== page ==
3:59 p.m. On my way into Peter Pilotto, sidestepping the usual throng of photographers, I see Tommy Ton draped in something that looks vaguely familiar. He's busy shooting so I approach his longtime friend, Phil Oh. 'Is Tommy wearing the same Burberry blanket that closed out the Burberry show just now?' I ask him. Phil smiles, "Mmmmhmmmm. One of the models didn't want it so she gave it to him," he says.
4:15 p.m. The clothes: they are masterfully constructed exercises in texture, colour and dimension. That's to be expected from Peter Pilotto and Christopher De Vos. What catches me by surprise, in a good way, is that there’s less emphasis on their digital prints. Like Mary Katrantzou, the duo has chosen to advance their trademark to someplace new. And similarly, they've done it through an intense amount of decoration though with an end result that looks wholly their own. They based the collection on ‘contrasts and extremes’, which is pretty clear. I’d say that they’ve definitely pushed the use of texture to the limit. There’s fur and bugle beads and pearls and sequins and intarsia and jacquards and embroidery — sometimes on a single outfit. Even the puffer jacket, which has forever been limited to boring black and olive green, gets covered in colour, a panoramic mountain vista. That said, a woman doesn’t exactly look to Peter Pilotto for minimalism, and they’ve executed its opposite well. I’m just not sure what this collection will mean for them, right now. These are serious, lofty clothes, which is an interesting move considering that they have a fun-loving, lower-priced collection currently in Target stores. The chasm between the two collections is so wide. There’s extreme for you.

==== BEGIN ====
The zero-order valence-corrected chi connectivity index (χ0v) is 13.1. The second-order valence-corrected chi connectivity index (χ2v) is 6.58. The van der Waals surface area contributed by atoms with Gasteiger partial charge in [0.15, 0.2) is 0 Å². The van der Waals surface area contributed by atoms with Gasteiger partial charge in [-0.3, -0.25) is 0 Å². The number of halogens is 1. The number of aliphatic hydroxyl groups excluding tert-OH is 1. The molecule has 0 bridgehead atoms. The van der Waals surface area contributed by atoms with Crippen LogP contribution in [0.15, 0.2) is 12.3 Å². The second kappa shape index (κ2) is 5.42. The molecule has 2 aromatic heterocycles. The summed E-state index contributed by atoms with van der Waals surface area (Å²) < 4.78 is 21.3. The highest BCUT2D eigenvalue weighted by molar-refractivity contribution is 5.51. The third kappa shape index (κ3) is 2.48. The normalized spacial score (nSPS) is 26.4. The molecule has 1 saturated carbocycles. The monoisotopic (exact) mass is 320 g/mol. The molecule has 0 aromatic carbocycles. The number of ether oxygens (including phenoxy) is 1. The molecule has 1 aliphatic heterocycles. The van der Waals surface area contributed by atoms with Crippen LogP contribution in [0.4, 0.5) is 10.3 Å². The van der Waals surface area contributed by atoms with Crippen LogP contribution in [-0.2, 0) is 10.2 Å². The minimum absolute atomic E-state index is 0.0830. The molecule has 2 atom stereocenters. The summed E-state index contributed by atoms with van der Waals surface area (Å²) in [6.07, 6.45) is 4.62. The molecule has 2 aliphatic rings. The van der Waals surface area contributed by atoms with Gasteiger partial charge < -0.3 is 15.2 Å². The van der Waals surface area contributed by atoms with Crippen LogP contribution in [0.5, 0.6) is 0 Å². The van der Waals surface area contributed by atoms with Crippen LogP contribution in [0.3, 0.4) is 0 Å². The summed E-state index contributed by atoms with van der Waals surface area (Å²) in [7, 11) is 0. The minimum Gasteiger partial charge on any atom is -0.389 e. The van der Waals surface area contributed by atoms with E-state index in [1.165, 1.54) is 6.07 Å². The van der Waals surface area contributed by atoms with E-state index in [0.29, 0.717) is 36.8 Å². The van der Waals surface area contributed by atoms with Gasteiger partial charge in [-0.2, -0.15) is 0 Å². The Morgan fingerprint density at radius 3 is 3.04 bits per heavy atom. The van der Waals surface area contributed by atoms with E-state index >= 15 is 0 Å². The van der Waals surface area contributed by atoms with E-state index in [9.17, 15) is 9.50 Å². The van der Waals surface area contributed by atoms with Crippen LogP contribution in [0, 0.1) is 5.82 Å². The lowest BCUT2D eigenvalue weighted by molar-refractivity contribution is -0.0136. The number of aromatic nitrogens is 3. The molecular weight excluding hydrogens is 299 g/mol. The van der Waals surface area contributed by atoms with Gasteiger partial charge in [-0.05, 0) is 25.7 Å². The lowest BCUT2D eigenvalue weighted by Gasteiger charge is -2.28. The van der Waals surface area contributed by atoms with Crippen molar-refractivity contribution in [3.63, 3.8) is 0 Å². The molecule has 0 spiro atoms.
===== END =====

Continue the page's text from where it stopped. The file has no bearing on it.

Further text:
The mood Serious women, in seriously intricate clothes.
The major trends Oversized proportions, experiments with texture, and loads of embellishments
What this will mean for your wardrobe The strong temptation to to invest in beadwork, sequins and fur.